“Find yourself a prayer booth,” Barow instructed, waving at the circle of curtain-covered segmented stations. “They are all open. Here on Kaluma we do not have deacons in constant prayer as there is at Erotao. If we are in need of Protection we must take it upon ourselves to seek it.”

Once everyone had picked a booth and disappeared within, Barow started things off with an overall prayer for the interns to regain sound mind. “Focus directly on how you are feeling both physically and mentally,” she informed them before she began. “Create a list in your mind and check it off, asking for strength and severing strongholds. Take whatever time you need. Elder Ackers and I will be here.”

Andre sank onto the wooden bench behind his closed curtain. Leaning his heavy head against the cool stone wall behind him, he closed his eyes and heard the eerie echo of the captain’s voice outside but did not register what she said. Stay alert, stay alert, he willed himself to remain conscious though every fiber within fought against it.

A blend of voices lifted in various volumes from behind the neighboring curtains in a blur of words and petitions rising to the rafters. Like listening through a compressed tube, Andre felt separated from the others as he drifted out of the present and lost his hold on reality. A buzzing replaced the sound of voices, raising in persistency and developing a clarity which sounded very like the rippling of gleeful laughter, high-pitched and nauseating.

Shut up, shut up! Andre clutched at his temples as pain exploded behind his eyes. He forced a picture of Evil before his inner consciousness to get a grip on the terror which threatened to choke him. He ran his experiences with Abaddon through his head to diminish him to nothing more than a figure, capable of defeat and pathetic in his self-loathing. It was a difficult visual to conjure under the pressure of Abaddon’s cackling jeer and accusatory influence.

“You’re on my playground now, little prophet…”

Andre’s mind screamed for him to back off, but he felt Evil gaining strength as he grew weaker and unable to pass even the most elementary prayer across his lips. Sweat stood out on his face, and the prophet convulsed with the effort to hold back a scream as Abaddon’s laughter ripped through his skull.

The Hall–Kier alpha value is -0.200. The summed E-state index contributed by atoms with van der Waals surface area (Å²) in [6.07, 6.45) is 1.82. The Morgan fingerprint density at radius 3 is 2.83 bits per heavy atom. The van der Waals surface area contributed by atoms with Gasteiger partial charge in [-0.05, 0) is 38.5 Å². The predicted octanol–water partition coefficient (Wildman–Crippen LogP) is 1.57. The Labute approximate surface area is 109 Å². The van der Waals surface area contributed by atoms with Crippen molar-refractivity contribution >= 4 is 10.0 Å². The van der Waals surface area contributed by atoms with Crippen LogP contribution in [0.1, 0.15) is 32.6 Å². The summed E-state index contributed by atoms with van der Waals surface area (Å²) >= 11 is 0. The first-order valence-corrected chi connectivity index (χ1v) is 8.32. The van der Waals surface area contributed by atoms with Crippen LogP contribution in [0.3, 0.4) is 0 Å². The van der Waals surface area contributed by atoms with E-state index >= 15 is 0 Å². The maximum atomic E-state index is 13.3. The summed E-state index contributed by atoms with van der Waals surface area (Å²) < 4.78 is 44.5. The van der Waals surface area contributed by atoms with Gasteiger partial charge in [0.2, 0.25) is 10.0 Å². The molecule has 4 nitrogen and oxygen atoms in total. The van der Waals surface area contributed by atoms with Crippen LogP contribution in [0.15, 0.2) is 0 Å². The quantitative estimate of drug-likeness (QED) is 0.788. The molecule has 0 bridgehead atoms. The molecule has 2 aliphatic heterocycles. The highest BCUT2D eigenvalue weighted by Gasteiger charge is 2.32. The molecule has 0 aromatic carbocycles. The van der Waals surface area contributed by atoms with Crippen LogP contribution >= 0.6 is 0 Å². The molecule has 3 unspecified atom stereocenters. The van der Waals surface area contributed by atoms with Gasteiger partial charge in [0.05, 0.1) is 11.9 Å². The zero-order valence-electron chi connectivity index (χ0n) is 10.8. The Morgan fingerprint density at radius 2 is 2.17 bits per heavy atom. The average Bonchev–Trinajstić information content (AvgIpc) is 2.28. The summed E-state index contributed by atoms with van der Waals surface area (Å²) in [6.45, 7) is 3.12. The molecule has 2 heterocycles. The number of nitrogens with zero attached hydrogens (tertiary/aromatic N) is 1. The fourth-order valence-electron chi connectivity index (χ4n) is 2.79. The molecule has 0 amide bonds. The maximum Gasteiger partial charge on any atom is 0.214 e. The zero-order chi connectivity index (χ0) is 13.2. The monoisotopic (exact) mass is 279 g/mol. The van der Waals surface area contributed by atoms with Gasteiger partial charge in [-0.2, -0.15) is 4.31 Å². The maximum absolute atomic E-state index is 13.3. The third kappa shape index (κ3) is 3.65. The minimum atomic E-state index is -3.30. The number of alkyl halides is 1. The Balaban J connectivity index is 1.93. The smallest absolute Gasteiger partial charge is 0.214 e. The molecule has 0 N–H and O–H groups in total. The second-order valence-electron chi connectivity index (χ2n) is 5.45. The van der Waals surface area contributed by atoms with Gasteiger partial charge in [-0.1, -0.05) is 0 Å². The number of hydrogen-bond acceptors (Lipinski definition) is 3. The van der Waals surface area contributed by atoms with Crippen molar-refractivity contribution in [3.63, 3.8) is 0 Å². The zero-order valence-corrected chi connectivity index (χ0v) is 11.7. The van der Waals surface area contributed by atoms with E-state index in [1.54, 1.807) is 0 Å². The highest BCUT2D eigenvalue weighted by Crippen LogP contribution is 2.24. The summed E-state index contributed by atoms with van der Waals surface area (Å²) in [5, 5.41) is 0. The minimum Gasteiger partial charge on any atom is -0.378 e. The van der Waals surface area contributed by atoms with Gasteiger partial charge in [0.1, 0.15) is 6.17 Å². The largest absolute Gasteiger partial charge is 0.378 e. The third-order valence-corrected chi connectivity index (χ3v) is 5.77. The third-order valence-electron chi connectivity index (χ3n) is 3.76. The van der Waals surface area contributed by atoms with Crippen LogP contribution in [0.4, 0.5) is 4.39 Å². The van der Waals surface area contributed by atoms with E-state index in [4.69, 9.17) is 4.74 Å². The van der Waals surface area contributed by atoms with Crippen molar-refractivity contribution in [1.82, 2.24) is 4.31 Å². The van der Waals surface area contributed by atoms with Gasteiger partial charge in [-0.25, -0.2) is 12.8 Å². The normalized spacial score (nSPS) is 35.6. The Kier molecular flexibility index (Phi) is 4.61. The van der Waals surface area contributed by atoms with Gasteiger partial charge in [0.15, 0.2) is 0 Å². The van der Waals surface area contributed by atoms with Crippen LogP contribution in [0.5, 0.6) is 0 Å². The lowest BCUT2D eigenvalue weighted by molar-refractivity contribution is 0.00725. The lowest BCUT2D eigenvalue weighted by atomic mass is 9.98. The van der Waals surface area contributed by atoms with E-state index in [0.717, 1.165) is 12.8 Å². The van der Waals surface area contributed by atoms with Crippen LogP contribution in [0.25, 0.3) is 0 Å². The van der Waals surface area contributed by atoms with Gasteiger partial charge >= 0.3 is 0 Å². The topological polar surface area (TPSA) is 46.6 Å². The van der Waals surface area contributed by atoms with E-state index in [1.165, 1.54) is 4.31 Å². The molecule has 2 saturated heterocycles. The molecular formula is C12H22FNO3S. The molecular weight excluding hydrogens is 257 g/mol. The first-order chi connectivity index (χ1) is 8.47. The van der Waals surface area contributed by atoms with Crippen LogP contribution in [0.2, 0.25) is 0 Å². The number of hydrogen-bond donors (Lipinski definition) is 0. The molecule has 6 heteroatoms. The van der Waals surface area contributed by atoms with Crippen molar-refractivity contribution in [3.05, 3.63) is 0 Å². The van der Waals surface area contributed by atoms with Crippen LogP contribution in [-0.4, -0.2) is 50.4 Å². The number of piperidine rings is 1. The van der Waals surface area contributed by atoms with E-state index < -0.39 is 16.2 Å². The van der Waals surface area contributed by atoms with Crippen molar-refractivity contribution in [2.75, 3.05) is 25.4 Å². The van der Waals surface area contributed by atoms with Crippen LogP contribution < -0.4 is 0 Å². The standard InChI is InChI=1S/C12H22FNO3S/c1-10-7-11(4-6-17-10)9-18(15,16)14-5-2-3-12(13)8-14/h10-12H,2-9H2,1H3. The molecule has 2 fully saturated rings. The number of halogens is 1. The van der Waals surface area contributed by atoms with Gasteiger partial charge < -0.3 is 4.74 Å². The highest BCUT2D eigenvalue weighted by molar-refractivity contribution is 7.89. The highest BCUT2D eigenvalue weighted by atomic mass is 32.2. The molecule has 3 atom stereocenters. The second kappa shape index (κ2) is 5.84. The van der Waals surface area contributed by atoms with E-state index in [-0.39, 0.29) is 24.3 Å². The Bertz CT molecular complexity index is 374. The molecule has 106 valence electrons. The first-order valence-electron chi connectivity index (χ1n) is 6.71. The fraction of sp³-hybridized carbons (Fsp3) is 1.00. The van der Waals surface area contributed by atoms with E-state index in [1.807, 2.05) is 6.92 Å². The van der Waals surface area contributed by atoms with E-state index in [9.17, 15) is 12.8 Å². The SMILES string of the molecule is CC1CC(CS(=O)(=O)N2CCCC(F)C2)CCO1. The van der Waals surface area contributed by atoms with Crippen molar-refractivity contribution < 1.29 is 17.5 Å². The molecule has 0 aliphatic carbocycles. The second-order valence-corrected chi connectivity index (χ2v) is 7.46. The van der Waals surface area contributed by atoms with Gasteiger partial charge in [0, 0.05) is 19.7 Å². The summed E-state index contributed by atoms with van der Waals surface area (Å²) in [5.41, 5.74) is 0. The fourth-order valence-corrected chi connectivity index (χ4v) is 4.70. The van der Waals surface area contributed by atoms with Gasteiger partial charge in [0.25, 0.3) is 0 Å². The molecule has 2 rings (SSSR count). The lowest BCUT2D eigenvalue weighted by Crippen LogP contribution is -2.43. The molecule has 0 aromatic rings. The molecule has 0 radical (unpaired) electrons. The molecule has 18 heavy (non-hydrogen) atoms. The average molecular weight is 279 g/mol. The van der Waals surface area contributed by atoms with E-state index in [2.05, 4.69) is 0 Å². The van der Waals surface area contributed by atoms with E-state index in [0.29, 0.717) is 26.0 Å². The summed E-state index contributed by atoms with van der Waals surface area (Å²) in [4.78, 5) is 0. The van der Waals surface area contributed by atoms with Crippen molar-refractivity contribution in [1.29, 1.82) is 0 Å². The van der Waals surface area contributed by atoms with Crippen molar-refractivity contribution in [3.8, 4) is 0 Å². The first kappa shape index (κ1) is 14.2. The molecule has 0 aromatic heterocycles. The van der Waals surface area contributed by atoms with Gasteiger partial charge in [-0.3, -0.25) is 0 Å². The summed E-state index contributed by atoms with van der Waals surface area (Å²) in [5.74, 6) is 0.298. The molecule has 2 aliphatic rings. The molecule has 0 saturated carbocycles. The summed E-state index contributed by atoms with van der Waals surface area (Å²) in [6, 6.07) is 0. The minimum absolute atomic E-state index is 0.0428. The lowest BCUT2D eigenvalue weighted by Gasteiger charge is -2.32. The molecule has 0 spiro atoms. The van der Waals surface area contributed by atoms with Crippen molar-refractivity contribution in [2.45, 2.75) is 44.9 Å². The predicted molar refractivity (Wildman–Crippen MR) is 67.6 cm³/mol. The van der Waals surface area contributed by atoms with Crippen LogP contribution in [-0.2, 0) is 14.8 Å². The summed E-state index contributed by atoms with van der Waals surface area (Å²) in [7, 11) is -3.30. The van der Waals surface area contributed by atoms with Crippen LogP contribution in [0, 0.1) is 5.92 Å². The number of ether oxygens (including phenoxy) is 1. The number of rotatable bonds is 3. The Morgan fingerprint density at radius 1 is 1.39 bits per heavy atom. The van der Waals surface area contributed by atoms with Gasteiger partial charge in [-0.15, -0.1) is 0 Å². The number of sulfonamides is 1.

“…weak, pitiful, inadequate, incapable…failure…”

Shut up! Andre braced himself against the walls of the prayer booth with gritted teeth. He was suffocating in the tight space.

“Open your eyes.”

The prophet resisted the command and fought against the strong desire to give in.

“Open your eyes!”

Hit with a physical blow to the chest, Andre’s eyes popped open involuntarily and for the briefest moment he experienced the horrific sight of sin in tangible form. Pinpoint fangs stained with stench. Hallow eye sockets rolling with orbs of sickly green on skin burnt black and stretched thin across skeletal bones. The terror opened its mouth, unhinging its jaw with a ghastly jerk and let loose a chilling scream. Raising thick, three-inch-long talons on spindly claws, it poised to strike.

Andre jumped back on the bench against the wall in terror, yelling Theos’ name at full volume. The beast exploded in a smoky fog before his eyes, blasting him in the face like a burning wave from a furnace.

Screams and calls of alarm erupted from outside the prayer booth as the sounds of the sanctuary returned to the prophet’s ears in a rush. Someone called his name, but Andre ignored it, bolting from the bench and exploding through the curtain out into the middle of the room. He ran passed a stunned looking Ackers and alert Captain Barow and shoved his way out of the double doors into the street.

The interns stumbled out of their prayer booths in alarm, all talking at once and wondering what had happened. All they had heard was their Agabus yell in a gut-wrenching scream which had sent chills through most of them. Declan was the first to reach the door with Jora and Svana on his heels. He pushed it open and looked out before abruptly turning back, preventing Jora from advancing any further. “Whoa, let the man puke in private. Let’s wait a bit.”

Andre bent at the waist and emptied his stomach on the gravel, gasping for air with streaming eyes. “You said there wasn’t any Daimons on this island!”

“I never spoke to you of such things.” Velvela stood by and stoically watched as Andre spat in the dirt and straightened to his full height before wiping his mouth with the back of his hand.

“I was told there was none,” he insisted. “What was that?!” Thrusting a finger at the sanctuary, he demanded an explanation.

“A vision,” Velvela told him. “There is no Daimon here. Although how can you be surprised? This is not Koinonia, this is Kaluma.”

“I know that!” Andre was intensely shaken. His hands quaked uncontrollably.

“You should have been prepared for this.”